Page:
The fact that every comb built since the beginning had been so perfectly straight made me loose the habit of checking every frame. Horrible mistake, what started as a little bump in an early bar became more and more angled resulting in comb crossing bars. When I caught it, it was simply too late and a major operation had to be done to set things straight. Comb fell, deep cutting needed to be done & a ton of bees died in the process. I lost half of my honey production & half of my colony. There was just no easy way to do this.
The lesson learned here is to inspect often and all the bars, especially when the bees lay a lot of comb.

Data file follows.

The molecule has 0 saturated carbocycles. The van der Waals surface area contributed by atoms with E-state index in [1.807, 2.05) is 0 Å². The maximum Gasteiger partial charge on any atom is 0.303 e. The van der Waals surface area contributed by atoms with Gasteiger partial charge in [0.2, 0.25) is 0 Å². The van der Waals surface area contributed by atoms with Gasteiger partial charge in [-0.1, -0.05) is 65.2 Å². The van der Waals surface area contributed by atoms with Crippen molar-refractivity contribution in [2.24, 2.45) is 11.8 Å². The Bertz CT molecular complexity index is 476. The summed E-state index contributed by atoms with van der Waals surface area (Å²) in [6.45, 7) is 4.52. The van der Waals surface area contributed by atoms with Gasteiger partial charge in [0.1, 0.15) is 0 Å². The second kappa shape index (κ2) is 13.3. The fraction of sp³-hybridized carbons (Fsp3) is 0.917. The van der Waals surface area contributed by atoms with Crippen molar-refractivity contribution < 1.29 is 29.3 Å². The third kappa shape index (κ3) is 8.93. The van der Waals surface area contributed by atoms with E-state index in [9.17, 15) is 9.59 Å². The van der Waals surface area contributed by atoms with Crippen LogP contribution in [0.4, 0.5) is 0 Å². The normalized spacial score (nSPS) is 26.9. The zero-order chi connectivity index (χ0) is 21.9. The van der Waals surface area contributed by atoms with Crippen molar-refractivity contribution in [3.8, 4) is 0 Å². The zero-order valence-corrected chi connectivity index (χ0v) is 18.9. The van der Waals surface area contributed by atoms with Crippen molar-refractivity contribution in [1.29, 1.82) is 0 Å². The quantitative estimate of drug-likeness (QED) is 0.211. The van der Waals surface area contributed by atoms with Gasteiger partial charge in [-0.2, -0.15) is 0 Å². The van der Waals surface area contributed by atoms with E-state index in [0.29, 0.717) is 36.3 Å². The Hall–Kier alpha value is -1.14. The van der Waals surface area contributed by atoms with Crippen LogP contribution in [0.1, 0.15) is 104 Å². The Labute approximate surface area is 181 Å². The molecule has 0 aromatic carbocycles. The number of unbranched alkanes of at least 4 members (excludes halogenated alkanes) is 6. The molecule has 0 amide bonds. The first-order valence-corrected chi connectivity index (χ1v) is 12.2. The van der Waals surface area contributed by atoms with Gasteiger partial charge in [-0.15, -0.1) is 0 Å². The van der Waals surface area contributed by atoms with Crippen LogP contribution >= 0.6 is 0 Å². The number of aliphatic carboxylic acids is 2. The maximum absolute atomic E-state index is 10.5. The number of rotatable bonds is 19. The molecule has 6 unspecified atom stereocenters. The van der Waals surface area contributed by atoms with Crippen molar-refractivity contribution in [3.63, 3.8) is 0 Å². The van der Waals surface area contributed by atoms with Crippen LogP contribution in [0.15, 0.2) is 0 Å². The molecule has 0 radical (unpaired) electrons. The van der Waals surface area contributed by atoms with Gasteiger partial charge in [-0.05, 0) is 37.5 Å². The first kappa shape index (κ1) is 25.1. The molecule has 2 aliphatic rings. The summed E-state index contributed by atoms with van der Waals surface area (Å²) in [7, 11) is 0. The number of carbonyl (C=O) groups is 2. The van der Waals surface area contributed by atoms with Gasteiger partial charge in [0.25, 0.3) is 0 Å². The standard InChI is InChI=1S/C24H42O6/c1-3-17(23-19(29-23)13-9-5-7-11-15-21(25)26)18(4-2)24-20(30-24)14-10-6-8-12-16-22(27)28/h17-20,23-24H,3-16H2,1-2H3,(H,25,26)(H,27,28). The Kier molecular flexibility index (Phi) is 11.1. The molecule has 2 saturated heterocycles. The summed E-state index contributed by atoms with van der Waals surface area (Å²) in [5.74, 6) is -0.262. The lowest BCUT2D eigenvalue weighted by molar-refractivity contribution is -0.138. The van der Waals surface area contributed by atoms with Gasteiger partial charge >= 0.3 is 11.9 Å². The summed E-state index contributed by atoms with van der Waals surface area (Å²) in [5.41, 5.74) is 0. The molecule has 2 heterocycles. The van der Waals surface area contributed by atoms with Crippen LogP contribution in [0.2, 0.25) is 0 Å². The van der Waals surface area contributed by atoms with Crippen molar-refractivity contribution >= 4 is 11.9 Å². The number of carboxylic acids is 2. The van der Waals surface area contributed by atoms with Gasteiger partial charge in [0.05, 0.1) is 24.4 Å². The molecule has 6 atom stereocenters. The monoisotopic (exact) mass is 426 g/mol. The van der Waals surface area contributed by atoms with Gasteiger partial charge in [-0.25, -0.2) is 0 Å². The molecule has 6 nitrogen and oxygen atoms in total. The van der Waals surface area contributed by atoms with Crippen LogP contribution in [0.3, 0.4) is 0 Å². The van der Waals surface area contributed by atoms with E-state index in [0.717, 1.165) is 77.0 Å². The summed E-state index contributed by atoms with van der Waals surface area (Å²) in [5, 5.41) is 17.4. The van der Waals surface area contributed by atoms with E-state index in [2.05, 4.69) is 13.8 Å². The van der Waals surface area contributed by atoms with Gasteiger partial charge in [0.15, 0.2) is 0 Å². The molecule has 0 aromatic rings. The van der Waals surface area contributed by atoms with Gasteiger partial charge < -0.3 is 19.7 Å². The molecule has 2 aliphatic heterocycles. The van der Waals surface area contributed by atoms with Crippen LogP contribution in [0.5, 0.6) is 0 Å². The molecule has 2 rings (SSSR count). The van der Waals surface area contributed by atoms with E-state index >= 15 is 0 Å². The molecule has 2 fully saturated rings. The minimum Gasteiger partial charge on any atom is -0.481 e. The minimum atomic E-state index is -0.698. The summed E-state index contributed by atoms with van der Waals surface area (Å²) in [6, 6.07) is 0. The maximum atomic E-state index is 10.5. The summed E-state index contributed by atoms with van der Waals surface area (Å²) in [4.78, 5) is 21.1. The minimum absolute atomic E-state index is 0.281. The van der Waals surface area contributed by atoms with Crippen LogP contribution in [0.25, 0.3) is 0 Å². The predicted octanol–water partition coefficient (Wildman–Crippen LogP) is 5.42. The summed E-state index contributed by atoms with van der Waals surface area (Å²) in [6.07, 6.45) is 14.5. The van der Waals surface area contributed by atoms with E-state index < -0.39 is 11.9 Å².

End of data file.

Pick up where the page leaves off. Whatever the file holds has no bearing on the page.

Some crossed comb, when things weren’t ugly enough that I was still taking pictures
Here are some tips to incentivize the bees to build straight:
- lay some wax in a line that you want them to follow (I had done that and it worked really well for a while)
- cut if they deviate, cut again until they stop
- keep the following board close to where the last comb is built because it is a straight reference, in other words, don’t expand to far from the comb.
- add an empty bar between the ones that had crooked comb
I’m not sure how these techniques work but I certainly am religiously following them now. Hopefully this will save us from another traumatic experience.
All in all this sucked and I feel really bad for failing my bees. I still got some 6 jars of honey out but I could have gotten a lot more. It’s the most delicious honey I ever had but every time I have some I am reminded of the beepocalypse.
It’s a freaking mass-grave in there